A once promising technology, metal-on-metal hip replacements were marketed as more durable than previous hip implant models. DePuy’s Articular Surface Replacement (ASR) hip systems were among the most popular metal-on-metal implants in the 2000s, but the devices weren’t as safe as advertised.
Recipients of ASR XL Acetabular and ASR Hip Resurfacing implants experienced severe complications that led to revision surgeries a decade earlier than advertised. DePuy eventually issued a worldwide recall of the ASR hip implants, but thousands of people hurt by the defective devices claimed the company failed to warn them of the risks.
Nearly 10,000 people have sued DePuy for damages related to ASR hip implants, and the company has agreed to a $4-billion settlement to resolve a large portion of the legal claims.
However, DePuy still faces more than 8,000 lawsuits involving its metal-on-metal Pinnacle hip replacements. DePuy continued to sell Pinnacle implants for almost three years after recalling the ASR implants. Patients who received Pinnacle implants also experienced unexpected side effects and sought compensation for the damages in court.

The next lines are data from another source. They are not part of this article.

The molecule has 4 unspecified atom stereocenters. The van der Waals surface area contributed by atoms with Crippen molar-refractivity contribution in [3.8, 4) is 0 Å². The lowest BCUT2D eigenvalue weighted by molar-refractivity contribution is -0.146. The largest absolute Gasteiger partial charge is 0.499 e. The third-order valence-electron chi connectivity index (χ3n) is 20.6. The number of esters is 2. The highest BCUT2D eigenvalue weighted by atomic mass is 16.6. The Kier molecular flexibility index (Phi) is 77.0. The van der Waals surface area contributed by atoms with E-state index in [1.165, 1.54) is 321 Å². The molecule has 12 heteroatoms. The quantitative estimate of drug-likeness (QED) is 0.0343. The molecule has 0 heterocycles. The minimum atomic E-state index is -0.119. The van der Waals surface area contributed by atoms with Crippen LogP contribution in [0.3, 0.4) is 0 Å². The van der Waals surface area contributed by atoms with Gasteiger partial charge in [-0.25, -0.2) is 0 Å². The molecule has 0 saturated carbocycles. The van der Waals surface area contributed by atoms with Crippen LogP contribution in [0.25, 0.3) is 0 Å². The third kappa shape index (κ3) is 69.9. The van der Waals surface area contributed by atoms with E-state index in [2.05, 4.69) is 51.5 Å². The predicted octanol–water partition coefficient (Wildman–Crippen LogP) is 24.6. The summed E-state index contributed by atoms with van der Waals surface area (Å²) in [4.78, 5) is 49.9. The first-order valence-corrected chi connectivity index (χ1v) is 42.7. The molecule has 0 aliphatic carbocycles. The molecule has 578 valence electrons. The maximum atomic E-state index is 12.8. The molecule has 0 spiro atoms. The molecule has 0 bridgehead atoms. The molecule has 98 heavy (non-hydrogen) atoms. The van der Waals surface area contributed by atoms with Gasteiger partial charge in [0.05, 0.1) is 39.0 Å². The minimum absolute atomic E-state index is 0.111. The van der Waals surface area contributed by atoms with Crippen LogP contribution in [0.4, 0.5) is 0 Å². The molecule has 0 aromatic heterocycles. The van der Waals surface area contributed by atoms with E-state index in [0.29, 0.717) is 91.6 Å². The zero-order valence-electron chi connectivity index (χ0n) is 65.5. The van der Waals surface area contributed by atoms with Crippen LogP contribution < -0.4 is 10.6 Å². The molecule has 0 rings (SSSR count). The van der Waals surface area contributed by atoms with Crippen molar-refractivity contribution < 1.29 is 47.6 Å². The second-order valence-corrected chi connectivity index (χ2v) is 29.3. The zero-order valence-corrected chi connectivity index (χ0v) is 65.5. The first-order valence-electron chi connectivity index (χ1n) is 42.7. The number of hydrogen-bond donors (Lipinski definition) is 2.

- Failure to warn
- Gross negligence and malice
- Willfully concealing the problems of the implant from the general public
Plaintiffs allege that both devices were defectively designed and that DePuy failed to provide adequate warning of safety risks. Studies have found that metal-on-metal hip systems have high failure rates that can lead to metallosis, infection, dislocation and immobility. Some plaintiffs claim that DePuy knew the hip implants were unsafe.
ASR Hip Implant Litigation
Thousands of lawsuits involving ASR hip implants were consolidated in a multidistrict litigation in the U.S. District Court for the Northern District of Ohio under Judge David A. Katz. Multidistrict litigation courts handle cases against similar defendants that involve similar facts.
A total of 9,939 lawsuits involving the DePuy hip implant were filed against DePuy in the Ohio MDL, and 1,480 were still pending in February 2016.
The first bellwether trials in the ASR MDL were scheduled to begin in 2013, but several cases were settled before the trials began. In March 2013, the first ASR lawsuit went before a jury in a lawsuit filed in the state of California.
Early Jury Verdicts
Loren Kransky was the first plaintiff who received an ASR hip replacement to see a jury. After a five-week trial in California, Los Angeles jurors ruled in favor of the plaintiff. The jury said the ASR system was defective in design and awarded Kransky $338,000 for medical expenses and $8 million for pain and suffering.